So yesterday, I was chasing my tail by researching the children of Edward Crawford (1762-1826) of Overton, Tennessee. Even though I don’t have any paper research connecting my Crawford line to Edward or even to Overton County, Tennessee, there is a DNA connection. Descendants of Edward Crawford have also done a Big Y DNA test and we have been assigned the same branch of the Big Y Haplotree: R-Y88686.

When I first received these DNA results, I couldn’t find a connection between my Crawford family in Garrard County, Kentucky and Edward Crawford of Overton County, Tennessee. However, I remembered that I had found an Edward Crawford in the 1795 and 1796 tax lists for Madison County, Kentucky. Wondering whether the Edward Crawford in the tax lists of Madison County, KY is the same Edward Crawford who died in Overton County, TN.

Thus, I’ve been researching the children and grandchildren of Edward Crawford of Overton County, Tennessee — hoping to find some clue that would lead back to Kentucky. As I was finding records for Edward’s children and their family, I was comparing my findings to the Edward Crawford [LD9R-8KW] family on the FamilySearch tree. During this comparison, I discovered that other researchers believe that David Crawford [9KMN-WNK], son of Edward and Abigail (Trowbridge) Crawford was born in Clark County, Kentucky.

Wait! A child of Edward was born in Kentucky – in Clark County, Kentucky? Since none of my research had taken me to Clark County, Kentucky, I had to look it up on a map. That’s when I discovered that Clark County was on the northeast border of Madison County.

Thus, I’ve started digging into Clark County records to see what I could learn about Edward Crawford. I started by looking for marriage records involving an Edward Crawford and I found reference to a marriage bond between an Edward Crawford and an Abigail Trowbridge.

Crawford, Edward and Abigail Trowbridge; surety, Silas Trowbridge 1798 Dec 3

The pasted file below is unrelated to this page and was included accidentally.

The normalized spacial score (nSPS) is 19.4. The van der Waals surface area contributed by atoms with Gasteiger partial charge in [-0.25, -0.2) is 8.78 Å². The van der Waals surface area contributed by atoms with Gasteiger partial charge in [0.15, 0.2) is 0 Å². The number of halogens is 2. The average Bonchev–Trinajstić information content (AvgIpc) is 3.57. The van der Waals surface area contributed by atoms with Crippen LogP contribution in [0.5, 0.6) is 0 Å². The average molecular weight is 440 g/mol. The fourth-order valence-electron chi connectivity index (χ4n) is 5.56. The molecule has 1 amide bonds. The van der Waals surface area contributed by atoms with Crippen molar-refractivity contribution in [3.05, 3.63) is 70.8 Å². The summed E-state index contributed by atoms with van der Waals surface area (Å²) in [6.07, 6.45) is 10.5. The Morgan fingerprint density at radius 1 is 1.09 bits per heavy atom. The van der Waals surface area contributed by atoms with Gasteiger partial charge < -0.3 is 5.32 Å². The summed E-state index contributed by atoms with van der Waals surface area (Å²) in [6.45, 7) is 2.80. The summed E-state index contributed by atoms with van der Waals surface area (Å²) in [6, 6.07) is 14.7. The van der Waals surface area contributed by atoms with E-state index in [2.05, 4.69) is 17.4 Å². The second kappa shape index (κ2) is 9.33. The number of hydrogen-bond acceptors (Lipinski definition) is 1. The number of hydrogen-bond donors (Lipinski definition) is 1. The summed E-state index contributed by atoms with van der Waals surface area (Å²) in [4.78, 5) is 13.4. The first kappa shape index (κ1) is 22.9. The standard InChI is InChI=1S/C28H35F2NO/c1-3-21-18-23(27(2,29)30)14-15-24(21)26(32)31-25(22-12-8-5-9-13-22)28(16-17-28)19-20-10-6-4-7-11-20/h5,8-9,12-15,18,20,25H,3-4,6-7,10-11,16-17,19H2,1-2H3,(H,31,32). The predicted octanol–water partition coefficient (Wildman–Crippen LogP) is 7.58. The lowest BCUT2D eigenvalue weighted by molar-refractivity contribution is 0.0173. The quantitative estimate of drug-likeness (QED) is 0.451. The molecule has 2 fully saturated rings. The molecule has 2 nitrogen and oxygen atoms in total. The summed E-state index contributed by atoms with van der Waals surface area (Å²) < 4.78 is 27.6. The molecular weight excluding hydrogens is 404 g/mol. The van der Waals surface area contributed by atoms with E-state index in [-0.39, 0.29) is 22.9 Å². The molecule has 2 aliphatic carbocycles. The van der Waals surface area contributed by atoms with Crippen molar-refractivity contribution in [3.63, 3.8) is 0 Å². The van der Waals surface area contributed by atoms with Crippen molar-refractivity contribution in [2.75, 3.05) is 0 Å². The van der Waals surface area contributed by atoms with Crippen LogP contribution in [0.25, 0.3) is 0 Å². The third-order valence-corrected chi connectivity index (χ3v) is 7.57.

Besides the marriage bond  of Edward Crawford, I found information for several other Crawford family marriage bonds on page 85.

page 85
Crawford, Cassillah and George S. Miller; surety, Moses Gentry 1810 Sep10

Crawford, Ceile, and Jehu Cole; surety, Jesse Cole. Jehu Cole guardian of Ceile Crawford 1806 Sep 23

Crawford, Edward and Abigail Trowbridge; surety, Silas Trowbridge 1798 Dec 3

Crawford, John and Dolly Fourt, daughter Peter and Mary Fourt (consent); witness, THomas Hansford; surety, James Ward 1796 Jun 28 [John Andrew Crawford 1765-1851 and Dorothy FOrt 1775-1846 in RootsMagic]

Crawford, Velentine and Susan Wray; surety, Archibald Crawford, consent of Benjamin Wray; witness, George Sharp 1800 Jan 10

Not only did I find information linking the an Edward Crawford of Kentucky to the Edward Crawford of Overton, Kentucky, but I have several other Crawfords to add to my FAN club and another Kentucky county to research.
_________
George F. Doyle, Marriage Bonds of Clark County, Kentucky from the Formation of the County in 1793 to 1850: compiled from the original bonds in the office of the clerk of the Clark County Court, digital image (Winchester, Kentucky: Clark County Historical Society, 1933), page 85; digital image, FamilySearch, http://www.familysearch.org Film 183194 DGS 7896907 : viewed online 15 February 2020.

Garrard County Names

Do you use a list of FAN (Friends, Acquaintances, Neighbors) club names when researching county records for your family? If so, do you ever struggle with remembering how the members of your FAN club fit together? If so, you are not alone.

As I’m getting back into my CRAWFORD research and Garrard County, Kentucky records by reading an order book, I’ve found that I not only need a list of names, but a diagram of how they might fit together. Since I don’t own any software to easily create such a diagram, I used Microsoft Publisher and multiple text boxes to create my diagram of the CRAWFORD families in early Garrard County, Kentucky along with some associated families.

In the early tax records for the area, I have identified four CRAWFORD families with land in what becomes Garrard County: Rebekah Crawford, William Crawford, James Crawford and Mary Crawford. Based on research of these four families, their spouses and potential children, I have been able to identify contemporaries who had ties to these families. This is the generation that settled the region.

  • Absalom Adams (father of Feathergill Agams)
  • Feathergill Adams
  • Isaac Anderson
  • James Anderson
  • John Anderson (father of Rebecca Anderson)
  • Rebecca Anderson
  • Samuel Anderson
  • Samuel Campbell
  • James Crawford
  • John Crawford
  • William Crawford
  • George Douglas(s)
  • Rebekah Douglas(s)
  • John Gass
  • John Kennedy (brother of Thomas Kennedy)
  • Bazeleel Maxwell
  • John McElwee
  • Jacob Miller